The Arkansas database was effective January 1, 2008. Act 637 requires all employers of Arkansas commercial drivers to search the Arkansas Commercial Driver Alcohol and Drug Testing Database prior to hiring a commercial driver. Arkansas employers and Medical Review Officers authorized in the state of Arkansas are responsible for reporting positive drug and/or alcohol test results, the refusal to submit to a drug and/or alcohol test, or the submission of an altered specimen to this database. For an overview of the Alcohol and Drug rules, go to the Federal Motor Carrier Safety Administration’s website (www.fmcsa.dot.gov).
There will be fees to access and query the database. The clearinghouse rule states that the FMCSA may collect a reasonable fee from entities required to query the database, with the exception that no driver may be required to pay a fee to access his/her own information in the clearinghouse. So, what kind of fees could this look like? If we look at the Arkansas database for a comparison, we find an initial setup fee of $95.00 for an end-user to purchase a subscription and subsequent annual renewals of $95.00. There is also a $2.50 per search transaction fee to query the database.
What fines or penalties are there if you violate the database requirements? Failure to report to the clearinghouse will result in the same legal and civil penalties for any violation of parts 40 and 382. The rule states “an employer, employee, MRO, or service agent who violates any provision shall be subject to the civil and/or criminal penalty provisions of 49 U.S.C. 521(b)(2)(C).” This provision states that the civil penalty for this violation is not to exceed $2,500 for each offense.
All Medical Review Officers (MROs) will be required to report, within two business days after making a determination or verification, any positive, adulterated or substituted controlled substances test results, and any refusal to test. Employers or C/TPAs will be required to report, within three business days after obtaining that information, any alcohol confirmation test result with an alcohol concentration of 0.04 or greater, any refusal to test, and any report that a driver has completed all follow-up tests prescribed in a SAP report. Substance Abuse Professionals (SAPs) will be required to report each driver that has completed the return-to-duty process.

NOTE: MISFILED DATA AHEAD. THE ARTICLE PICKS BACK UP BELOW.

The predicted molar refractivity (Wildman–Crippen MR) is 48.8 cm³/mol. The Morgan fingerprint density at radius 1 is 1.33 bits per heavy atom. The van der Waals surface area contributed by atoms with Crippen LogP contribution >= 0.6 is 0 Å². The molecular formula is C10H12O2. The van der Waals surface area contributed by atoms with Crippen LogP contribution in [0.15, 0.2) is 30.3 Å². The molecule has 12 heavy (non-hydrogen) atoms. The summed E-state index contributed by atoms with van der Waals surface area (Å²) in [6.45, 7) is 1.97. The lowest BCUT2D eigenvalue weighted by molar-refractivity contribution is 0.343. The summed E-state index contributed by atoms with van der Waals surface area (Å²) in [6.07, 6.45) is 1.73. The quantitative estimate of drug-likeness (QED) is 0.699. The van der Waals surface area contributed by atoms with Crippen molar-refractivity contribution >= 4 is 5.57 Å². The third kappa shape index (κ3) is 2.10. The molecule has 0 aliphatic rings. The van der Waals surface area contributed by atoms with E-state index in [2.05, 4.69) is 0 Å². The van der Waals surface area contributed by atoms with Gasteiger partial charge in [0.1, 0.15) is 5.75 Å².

Drug and alcohol violations will remain in the clearinghouse for five years or until the driver completes the entire return-to-duty process, whichever happens later. Employers must retain for three years a record of each query and all information received in the response for each driver.
If someone believes there is incorrect information in the database, they may challenge only the accuracy of the information reporting, not the accuracy of test results or refusals. This is a basic petition that includes driver’s name, address, phone number, CDL number and state issued. A detailed description of the basis for why the information is inaccurate, and evidence supporting the reasons for the challenge, will also be required.
Although it seems like this is still a long time away, time flies and it will be here before you know it. The best way to stay ahead and informed is to join an association like NTA. For more details, call (562) 279-0557 or visit www.ntassoc.com today. Until next month, “Drive Safe – Drive Smart!”